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How The Drama Kin Tries To Do Right To People With Dissociative Identity Disorder

It’s nothing like ‘Split’, okay?

How The Drama Kin Tries To Do Right To People With Dissociative Identity Disorder

When the soap opera Kin turned one in October, it hit the reset button by jumping ahead five years.

Post-reboot, we see loan shark runner Ah Yoke (Rachel Wan) as a no-nonsense top level exec. Uptown girl Ella (Jasmine Sim) is a naturalised citizen Ah Lian Nation. Zara (Sofia Dendroff) is preggers. Zaryn (Hatta Said) is gone (I miss you, buddy.)

Oh yes, Dr Shen (Brian Ng) has dissociative identity disorder (DID), formerly known as split personality, or multiple personality disorder. Turns out Dr Shen has an alter ego, Yang.

To create off two very distinct personalities, “the production team studied videos of those who have DID,” says Kin executive producer Tan Wei-Lyn.

“They focused on mannerisms of the various personalities and how those transitions happen,” she tells via e-mail. “It could be as subtle as the shifting of the head.”

Can’t tell them apart? The bespectacled Dr Shen is more buttoned up, still and deliberate while glasses-free Yang is more relaxed, open, and animated. Steps were taken to make sure that the audience wasn’t confused.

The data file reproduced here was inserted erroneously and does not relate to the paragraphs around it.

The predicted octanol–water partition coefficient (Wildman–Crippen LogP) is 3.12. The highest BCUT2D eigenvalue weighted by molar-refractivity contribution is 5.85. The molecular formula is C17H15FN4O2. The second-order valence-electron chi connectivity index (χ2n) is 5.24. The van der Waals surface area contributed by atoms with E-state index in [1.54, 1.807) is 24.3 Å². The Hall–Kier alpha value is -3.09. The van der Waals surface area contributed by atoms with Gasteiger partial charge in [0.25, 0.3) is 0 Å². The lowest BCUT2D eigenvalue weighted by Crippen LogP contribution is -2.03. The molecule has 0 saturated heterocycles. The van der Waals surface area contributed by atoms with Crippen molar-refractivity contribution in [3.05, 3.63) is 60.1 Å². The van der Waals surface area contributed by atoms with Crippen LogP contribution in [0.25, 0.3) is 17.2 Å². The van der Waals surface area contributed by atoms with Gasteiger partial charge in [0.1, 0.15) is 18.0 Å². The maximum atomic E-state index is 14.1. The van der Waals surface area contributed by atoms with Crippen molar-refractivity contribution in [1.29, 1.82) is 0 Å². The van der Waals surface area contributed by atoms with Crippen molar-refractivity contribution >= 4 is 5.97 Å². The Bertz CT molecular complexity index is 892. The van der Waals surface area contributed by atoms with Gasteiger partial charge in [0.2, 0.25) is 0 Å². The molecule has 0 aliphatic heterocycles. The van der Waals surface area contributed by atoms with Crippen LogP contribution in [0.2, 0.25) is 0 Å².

But confusion was the least of the show’s problems: the viewers didn’t take to the reveal too well. On social media, they griped about the twist, calling it ridiculous, even threatening to quit watching.

The feedback was disheartening but not unexpected. Tan chalked their resistance up to how the affliction has been stigmatised on TV shows and movies (such as M Night Shyamalan’s Split, starring James McAvoy as a man with 23 personalities).

“We chose to handle DID differently from most dramas,” says Tan. “It's important for us to show that people with DID are not dangerous or a menace to society — particularly because the people we know who have DID prefer to keep this very quiet and not talk about it.”

By examining DID on Kin, Tan hopes it’ll “urge people to be more accepting and open to the idea of this condition, so anyone who's hiding this condition feel more empowered to come forward and deal with the underlying trauma that caused it.”

Here, writer Grace Ng, who’s shared her creative process on the show on social media, lets us in how she made sure that Dr Shen’s DID is accurately portrayed.

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